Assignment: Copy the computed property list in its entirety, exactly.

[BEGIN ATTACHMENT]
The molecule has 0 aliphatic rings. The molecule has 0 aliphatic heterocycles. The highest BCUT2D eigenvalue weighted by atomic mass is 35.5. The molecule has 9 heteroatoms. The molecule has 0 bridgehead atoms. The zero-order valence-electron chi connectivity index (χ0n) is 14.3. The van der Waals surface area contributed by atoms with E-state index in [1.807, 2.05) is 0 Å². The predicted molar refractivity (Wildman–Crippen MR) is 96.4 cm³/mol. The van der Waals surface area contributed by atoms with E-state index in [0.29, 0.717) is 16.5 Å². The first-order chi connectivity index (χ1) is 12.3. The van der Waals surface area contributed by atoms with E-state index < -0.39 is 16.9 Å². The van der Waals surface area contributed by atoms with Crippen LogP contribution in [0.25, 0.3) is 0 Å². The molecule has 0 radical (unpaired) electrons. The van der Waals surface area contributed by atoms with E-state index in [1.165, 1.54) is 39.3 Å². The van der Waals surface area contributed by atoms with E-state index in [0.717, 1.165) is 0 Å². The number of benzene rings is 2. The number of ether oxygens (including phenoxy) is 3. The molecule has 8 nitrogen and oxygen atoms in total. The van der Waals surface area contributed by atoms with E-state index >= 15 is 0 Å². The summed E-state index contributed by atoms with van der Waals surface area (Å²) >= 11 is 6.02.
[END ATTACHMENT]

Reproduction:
The molecule has 0 aliphatic rings. The molecule has 0 aliphatic heterocycles. The highest BCUT2D eigenvalue weighted by atomic mass is 35.5. The molecule has 9 heteroatoms. The molecule has 0 bridgehead atoms. The zero-order valence-electron chi connectivity index (χ0n) is 14.3. The van der Waals surface area contributed by atoms with E-state index in [1.807, 2.05) is 0 Å². The predicted molar refractivity (Wildman–Crippen MR) is 96.4 cm³/mol. The van der Waals surface area contributed by atoms with E-state index in [0.29, 0.717) is 16.5 Å². The first-order chi connectivity index (χ1) is 12.3. The van der Waals surface area contributed by atoms with E-state index < -0.39 is 16.9 Å². The van der Waals surface area contributed by atoms with Crippen LogP contribution in [0.25, 0.3) is 0 Å². The molecule has 0 radical (unpaired) electrons. The van der Waals surface area contributed by atoms with E-state index in [1.165, 1.54) is 39.3 Å². The van der Waals surface area contributed by atoms with E-state index in [0.717, 1.165) is 0 Å². The number of benzene rings is 2. The number of ether oxygens (including phenoxy) is 3. The molecule has 8 nitrogen and oxygen atoms in total. The van der Waals surface area contributed by atoms with E-state index >= 15 is 0 Å². The summed E-state index contributed by atoms with van der Waals surface area (Å²) >= 11 is 6.02.